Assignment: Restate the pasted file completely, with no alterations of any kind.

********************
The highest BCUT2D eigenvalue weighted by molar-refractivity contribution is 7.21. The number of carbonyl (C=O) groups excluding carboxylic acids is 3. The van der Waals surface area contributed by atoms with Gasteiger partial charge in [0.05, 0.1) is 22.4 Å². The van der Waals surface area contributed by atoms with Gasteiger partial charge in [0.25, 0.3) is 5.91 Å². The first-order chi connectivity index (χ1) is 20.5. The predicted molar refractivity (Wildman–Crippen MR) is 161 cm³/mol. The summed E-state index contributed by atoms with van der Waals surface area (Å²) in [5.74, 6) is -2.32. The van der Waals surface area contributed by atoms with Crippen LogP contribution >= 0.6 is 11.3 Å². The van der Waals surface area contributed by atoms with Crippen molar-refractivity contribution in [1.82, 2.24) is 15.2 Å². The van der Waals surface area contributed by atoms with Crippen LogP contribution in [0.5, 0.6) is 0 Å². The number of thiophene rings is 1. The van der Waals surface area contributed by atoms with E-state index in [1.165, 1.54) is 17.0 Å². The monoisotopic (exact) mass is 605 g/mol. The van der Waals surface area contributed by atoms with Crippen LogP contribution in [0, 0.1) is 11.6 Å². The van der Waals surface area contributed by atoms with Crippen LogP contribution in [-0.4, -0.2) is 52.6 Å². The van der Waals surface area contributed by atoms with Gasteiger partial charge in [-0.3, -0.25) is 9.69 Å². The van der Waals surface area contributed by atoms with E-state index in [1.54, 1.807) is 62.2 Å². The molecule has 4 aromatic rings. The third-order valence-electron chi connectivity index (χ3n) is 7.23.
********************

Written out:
The highest BCUT2D eigenvalue weighted by molar-refractivity contribution is 7.21. The number of carbonyl (C=O) groups excluding carboxylic acids is 3. The van der Waals surface area contributed by atoms with Gasteiger partial charge in [0.05, 0.1) is 22.4 Å². The van der Waals surface area contributed by atoms with Gasteiger partial charge in [0.25, 0.3) is 5.91 Å². The first-order chi connectivity index (χ1) is 20.5. The predicted molar refractivity (Wildman–Crippen MR) is 161 cm³/mol. The summed E-state index contributed by atoms with van der Waals surface area (Å²) in [5.74, 6) is -2.32. The van der Waals surface area contributed by atoms with Crippen LogP contribution >= 0.6 is 11.3 Å². The van der Waals surface area contributed by atoms with Crippen molar-refractivity contribution in [1.82, 2.24) is 15.2 Å². The van der Waals surface area contributed by atoms with Crippen LogP contribution in [0.5, 0.6) is 0 Å². The number of thiophene rings is 1. The van der Waals surface area contributed by atoms with E-state index in [1.165, 1.54) is 17.0 Å². The monoisotopic (exact) mass is 605 g/mol. The van der Waals surface area contributed by atoms with Crippen LogP contribution in [0, 0.1) is 11.6 Å². The van der Waals surface area contributed by atoms with Crippen LogP contribution in [-0.4, -0.2) is 52.6 Å². The van der Waals surface area contributed by atoms with Gasteiger partial charge in [-0.3, -0.25) is 9.69 Å². The van der Waals surface area contributed by atoms with E-state index in [1.54, 1.807) is 62.2 Å². The molecule has 4 aromatic rings. The third-order valence-electron chi connectivity index (χ3n) is 7.23.